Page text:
Home Inspections

Home inspections are not required by mortgage lenders and it is up to the home buyer whether or not to do a home inspection on a home they are purchasing. Home inspections normally cost around $300 to $500, depending on the county and state. Home buyers can check prices on home inspections. Since a home will probably be your greatest investment, it is highly recommended that home buyers spend the money to do a home inspection. Home inspectors are professionals who can detect defects with the home, especially when it comes to high ticket repair items such as foundation issues, HVAC issues, mold, termite, plumbing, electrical, insulation, and other potential defects with the subject property. Just because a home inspector may come up with a bad report on certain issues such as reporting that the roof has only a three year life span left does not mean that the home buyer should cancel the real estate purchase contract. A home inspection report may mean that the home buyer can renegotiate the price due to certain problems with the home and it can also alert the home buyer what types of home improvements should be on the radar and may need to start saving funds to do the repairs in the near future. Home inspections may be a way of getting out of the real estate purchase contract if the repairs needed may be too large and intense. For example, a roof may not be a big issue where if the home inspector recommends a new roof needs to be installed in three to five years. However, if the home inspector notes that the subject property has major foundation problems and crack foundation walls, this can mean major problems where it may be best to get out of the real estate purchase contract and look for another home.

What Do Home Inspections Cover?

A reputable home inspect should carefully examine both the interior and exterior of the home including the attic space, basement, and/or crawl space. Each home is different so the home inspection will differ and vary depending on the type of property. In general, home inspectors will be examining the foundation of the home, the roof, attic, basement, crawl space, plumbing, electrical, air conditioning and heating systems, insulation of the home, structural components, and most importantly, the potential hazards of the home such as potential fire hazards with the electrical and/or HVAC systems, and potential leaks with the plumbing system. A home inspector is a general inspector and not a specialist. If he suspects issues with a particular system such as the well and septic, he may note that on his report that further examination will be required. The home buyer then may need to hire a well and septic specialist where further due diligence is required.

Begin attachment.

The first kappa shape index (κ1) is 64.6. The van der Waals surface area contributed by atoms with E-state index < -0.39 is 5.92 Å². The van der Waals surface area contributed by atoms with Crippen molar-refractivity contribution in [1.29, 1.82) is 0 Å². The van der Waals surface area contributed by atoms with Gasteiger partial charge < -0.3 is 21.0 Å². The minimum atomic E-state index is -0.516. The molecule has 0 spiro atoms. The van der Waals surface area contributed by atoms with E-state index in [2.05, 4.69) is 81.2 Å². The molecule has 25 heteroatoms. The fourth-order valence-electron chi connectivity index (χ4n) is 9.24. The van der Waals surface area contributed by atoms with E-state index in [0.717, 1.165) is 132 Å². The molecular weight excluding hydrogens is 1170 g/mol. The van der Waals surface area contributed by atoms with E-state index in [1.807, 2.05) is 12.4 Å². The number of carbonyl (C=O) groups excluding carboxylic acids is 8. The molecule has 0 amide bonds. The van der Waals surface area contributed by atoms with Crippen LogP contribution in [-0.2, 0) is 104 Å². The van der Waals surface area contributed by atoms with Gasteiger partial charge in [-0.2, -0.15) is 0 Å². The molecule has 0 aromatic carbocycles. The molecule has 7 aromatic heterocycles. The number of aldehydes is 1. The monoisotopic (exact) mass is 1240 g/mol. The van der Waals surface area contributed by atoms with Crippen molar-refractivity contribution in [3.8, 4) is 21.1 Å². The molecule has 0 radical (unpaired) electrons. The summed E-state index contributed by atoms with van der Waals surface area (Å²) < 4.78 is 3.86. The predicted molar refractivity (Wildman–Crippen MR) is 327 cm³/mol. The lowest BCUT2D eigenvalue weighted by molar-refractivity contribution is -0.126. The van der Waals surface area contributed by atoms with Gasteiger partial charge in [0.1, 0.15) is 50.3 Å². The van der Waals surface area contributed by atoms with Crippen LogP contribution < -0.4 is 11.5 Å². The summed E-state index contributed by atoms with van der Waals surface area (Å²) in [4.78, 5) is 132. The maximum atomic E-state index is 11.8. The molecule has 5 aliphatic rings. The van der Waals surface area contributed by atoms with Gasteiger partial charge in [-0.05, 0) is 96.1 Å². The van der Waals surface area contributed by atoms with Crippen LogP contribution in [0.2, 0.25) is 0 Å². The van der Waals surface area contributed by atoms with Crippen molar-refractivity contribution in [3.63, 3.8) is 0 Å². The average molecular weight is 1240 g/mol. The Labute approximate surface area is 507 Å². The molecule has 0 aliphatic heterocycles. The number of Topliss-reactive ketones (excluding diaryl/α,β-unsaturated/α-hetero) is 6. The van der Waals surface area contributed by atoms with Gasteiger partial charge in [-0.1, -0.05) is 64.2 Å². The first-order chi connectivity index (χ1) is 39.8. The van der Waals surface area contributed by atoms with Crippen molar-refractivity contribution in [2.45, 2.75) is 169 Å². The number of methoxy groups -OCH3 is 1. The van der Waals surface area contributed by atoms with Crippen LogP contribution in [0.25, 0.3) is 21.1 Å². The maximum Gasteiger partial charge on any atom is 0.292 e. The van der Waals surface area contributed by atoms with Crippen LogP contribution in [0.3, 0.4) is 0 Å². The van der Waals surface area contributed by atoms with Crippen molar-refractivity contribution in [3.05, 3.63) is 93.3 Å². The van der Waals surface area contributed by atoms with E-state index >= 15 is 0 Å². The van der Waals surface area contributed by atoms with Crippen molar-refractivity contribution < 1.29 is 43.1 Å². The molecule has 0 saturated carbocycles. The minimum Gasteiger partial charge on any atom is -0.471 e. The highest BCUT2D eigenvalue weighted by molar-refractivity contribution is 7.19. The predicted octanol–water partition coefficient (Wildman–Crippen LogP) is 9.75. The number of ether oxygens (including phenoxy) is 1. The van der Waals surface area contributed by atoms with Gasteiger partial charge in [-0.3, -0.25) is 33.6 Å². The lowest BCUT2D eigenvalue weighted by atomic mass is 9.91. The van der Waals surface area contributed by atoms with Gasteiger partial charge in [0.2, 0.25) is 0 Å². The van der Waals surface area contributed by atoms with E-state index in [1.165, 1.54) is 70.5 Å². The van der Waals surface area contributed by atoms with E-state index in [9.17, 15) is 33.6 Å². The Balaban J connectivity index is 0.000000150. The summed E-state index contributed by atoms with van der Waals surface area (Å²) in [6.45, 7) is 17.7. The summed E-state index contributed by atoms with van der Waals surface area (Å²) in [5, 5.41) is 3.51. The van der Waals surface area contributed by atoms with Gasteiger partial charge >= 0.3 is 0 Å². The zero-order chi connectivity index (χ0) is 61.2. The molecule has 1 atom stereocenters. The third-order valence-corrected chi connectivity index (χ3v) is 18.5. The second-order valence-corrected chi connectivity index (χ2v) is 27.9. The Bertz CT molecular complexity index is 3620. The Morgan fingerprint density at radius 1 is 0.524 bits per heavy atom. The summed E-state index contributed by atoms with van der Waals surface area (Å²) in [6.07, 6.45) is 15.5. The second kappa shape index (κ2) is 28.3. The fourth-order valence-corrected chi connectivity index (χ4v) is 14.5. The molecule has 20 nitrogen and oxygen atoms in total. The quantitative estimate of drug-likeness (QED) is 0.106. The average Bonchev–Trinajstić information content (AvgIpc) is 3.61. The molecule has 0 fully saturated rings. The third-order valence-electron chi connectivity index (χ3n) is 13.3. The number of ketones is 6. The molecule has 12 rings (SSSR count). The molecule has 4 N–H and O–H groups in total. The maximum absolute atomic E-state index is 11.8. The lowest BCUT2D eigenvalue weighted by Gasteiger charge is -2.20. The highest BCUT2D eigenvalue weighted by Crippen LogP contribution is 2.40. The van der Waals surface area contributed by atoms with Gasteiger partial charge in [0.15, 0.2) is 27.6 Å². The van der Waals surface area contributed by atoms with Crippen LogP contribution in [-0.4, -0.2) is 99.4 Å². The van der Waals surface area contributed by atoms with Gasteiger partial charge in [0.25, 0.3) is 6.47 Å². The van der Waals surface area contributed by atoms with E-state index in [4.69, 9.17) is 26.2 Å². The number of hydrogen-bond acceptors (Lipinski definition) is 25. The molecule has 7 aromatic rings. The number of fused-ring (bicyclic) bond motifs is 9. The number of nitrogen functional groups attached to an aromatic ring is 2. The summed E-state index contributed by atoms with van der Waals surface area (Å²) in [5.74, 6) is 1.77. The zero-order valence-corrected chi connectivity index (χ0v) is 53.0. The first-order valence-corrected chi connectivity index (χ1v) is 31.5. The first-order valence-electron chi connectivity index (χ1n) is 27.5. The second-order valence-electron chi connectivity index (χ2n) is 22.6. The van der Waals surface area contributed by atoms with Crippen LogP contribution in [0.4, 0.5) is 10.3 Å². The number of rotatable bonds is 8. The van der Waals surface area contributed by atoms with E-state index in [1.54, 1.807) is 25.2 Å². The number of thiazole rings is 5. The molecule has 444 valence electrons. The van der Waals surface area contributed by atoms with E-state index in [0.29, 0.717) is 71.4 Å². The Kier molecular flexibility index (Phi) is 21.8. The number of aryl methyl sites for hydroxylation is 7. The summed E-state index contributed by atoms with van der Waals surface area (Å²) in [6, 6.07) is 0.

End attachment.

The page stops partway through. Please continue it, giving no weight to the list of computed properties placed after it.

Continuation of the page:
Home Inspection Report

After a home inspector has thoroughly inspected the subject property, the home inspector will prepare a home inspection report which details his inspection and findings in writing with pictures. The home inspection report is sent to the home buyer and the real estate agent. Mortgage lenders do not get a copy of the home inspection report since home inspection is not mandatory. There are times where a home inspection is required by mortgage lenders and that is in the case where the appraiser notes defects of the property and that is when a mortgage lender may require a home inspection.

Home Inspection Contingency

Home buyers will put contingencies when writing up an offer. Mortgage contingencies and home inspection contingencies are very common. Most home inspection contingencies are for 7 days from the date of the accepted offer. Home buyers normally order the home inspection before ordering the appraisal so in the even if the home has issues that the home buyer does not want to deal with, they can cancel the real estate purchase contract or try to renegotiate the purchase price.  Unfortunately, the home inspection fee will be spent and the home buyer will be out of pocket if they decide not to pursue with the real estate purchase transaction. However, the few hundred dollars is worth its weight in gold if the home inspector may find major flaws such as foundation damage or mold behind the drywall.

The information contained on Gustan Cho Associates website is for informational purposes only and is not an advertisement for products offered by The Gustan Cho Team @ Gustan Cho Associates or its affiliates. The views and opinions expressed herein are those of the author and/or guest writers of Gustan Cho Associates Mortgage & Real Estate Information Resource Center website and do not reflect the policy of Gustan Cho Associates Lenders Network, its officers, subsidiaries, parent, or affiliates.

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